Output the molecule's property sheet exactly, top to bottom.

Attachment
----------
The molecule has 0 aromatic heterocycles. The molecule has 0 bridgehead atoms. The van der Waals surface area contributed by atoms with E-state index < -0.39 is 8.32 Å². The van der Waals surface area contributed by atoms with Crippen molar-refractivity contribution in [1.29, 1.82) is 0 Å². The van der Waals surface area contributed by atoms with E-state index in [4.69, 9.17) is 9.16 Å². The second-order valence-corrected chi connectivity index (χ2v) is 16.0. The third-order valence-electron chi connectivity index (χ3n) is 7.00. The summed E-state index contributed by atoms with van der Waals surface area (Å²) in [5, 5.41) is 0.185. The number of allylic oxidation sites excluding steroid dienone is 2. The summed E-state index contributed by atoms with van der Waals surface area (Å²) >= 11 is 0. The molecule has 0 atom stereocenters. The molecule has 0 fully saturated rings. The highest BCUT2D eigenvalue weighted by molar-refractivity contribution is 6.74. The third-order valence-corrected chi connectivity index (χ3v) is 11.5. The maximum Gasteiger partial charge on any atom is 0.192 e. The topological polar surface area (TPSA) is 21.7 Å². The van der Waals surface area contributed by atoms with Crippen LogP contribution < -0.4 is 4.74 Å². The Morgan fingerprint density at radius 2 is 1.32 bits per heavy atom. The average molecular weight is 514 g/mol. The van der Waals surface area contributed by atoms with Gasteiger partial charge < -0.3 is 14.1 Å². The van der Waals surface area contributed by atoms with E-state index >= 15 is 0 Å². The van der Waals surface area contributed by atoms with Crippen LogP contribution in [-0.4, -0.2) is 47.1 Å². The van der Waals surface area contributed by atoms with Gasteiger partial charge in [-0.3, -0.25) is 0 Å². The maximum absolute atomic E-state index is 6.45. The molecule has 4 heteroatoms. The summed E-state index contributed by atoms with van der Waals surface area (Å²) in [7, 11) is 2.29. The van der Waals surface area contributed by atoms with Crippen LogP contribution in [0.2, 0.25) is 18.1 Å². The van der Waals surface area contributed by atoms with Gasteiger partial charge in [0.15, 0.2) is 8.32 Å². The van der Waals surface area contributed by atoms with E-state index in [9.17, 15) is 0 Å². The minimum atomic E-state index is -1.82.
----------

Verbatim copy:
The molecule has 0 aromatic heterocycles. The molecule has 0 bridgehead atoms. The van der Waals surface area contributed by atoms with E-state index < -0.39 is 8.32 Å². The van der Waals surface area contributed by atoms with Crippen molar-refractivity contribution in [1.29, 1.82) is 0 Å². The van der Waals surface area contributed by atoms with E-state index in [4.69, 9.17) is 9.16 Å². The second-order valence-corrected chi connectivity index (χ2v) is 16.0. The third-order valence-electron chi connectivity index (χ3n) is 7.00. The summed E-state index contributed by atoms with van der Waals surface area (Å²) in [5, 5.41) is 0.185. The number of allylic oxidation sites excluding steroid dienone is 2. The summed E-state index contributed by atoms with van der Waals surface area (Å²) >= 11 is 0. The molecule has 0 atom stereocenters. The molecule has 0 fully saturated rings. The highest BCUT2D eigenvalue weighted by molar-refractivity contribution is 6.74. The third-order valence-corrected chi connectivity index (χ3v) is 11.5. The maximum Gasteiger partial charge on any atom is 0.192 e. The topological polar surface area (TPSA) is 21.7 Å². The van der Waals surface area contributed by atoms with Crippen LogP contribution < -0.4 is 4.74 Å². The Morgan fingerprint density at radius 2 is 1.32 bits per heavy atom. The average molecular weight is 514 g/mol. The van der Waals surface area contributed by atoms with Gasteiger partial charge < -0.3 is 14.1 Å². The van der Waals surface area contributed by atoms with E-state index >= 15 is 0 Å². The van der Waals surface area contributed by atoms with Crippen LogP contribution in [-0.4, -0.2) is 47.1 Å². The van der Waals surface area contributed by atoms with Gasteiger partial charge in [-0.3, -0.25) is 0 Å². The maximum absolute atomic E-state index is 6.45. The molecule has 4 heteroatoms. The summed E-state index contributed by atoms with van der Waals surface area (Å²) in [7, 11) is 2.29. The van der Waals surface area contributed by atoms with Crippen LogP contribution in [0.2, 0.25) is 18.1 Å². The van der Waals surface area contributed by atoms with Gasteiger partial charge in [0.15, 0.2) is 8.32 Å². The van der Waals surface area contributed by atoms with E-state index in [9.17, 15) is 0 Å². The minimum atomic E-state index is -1.82.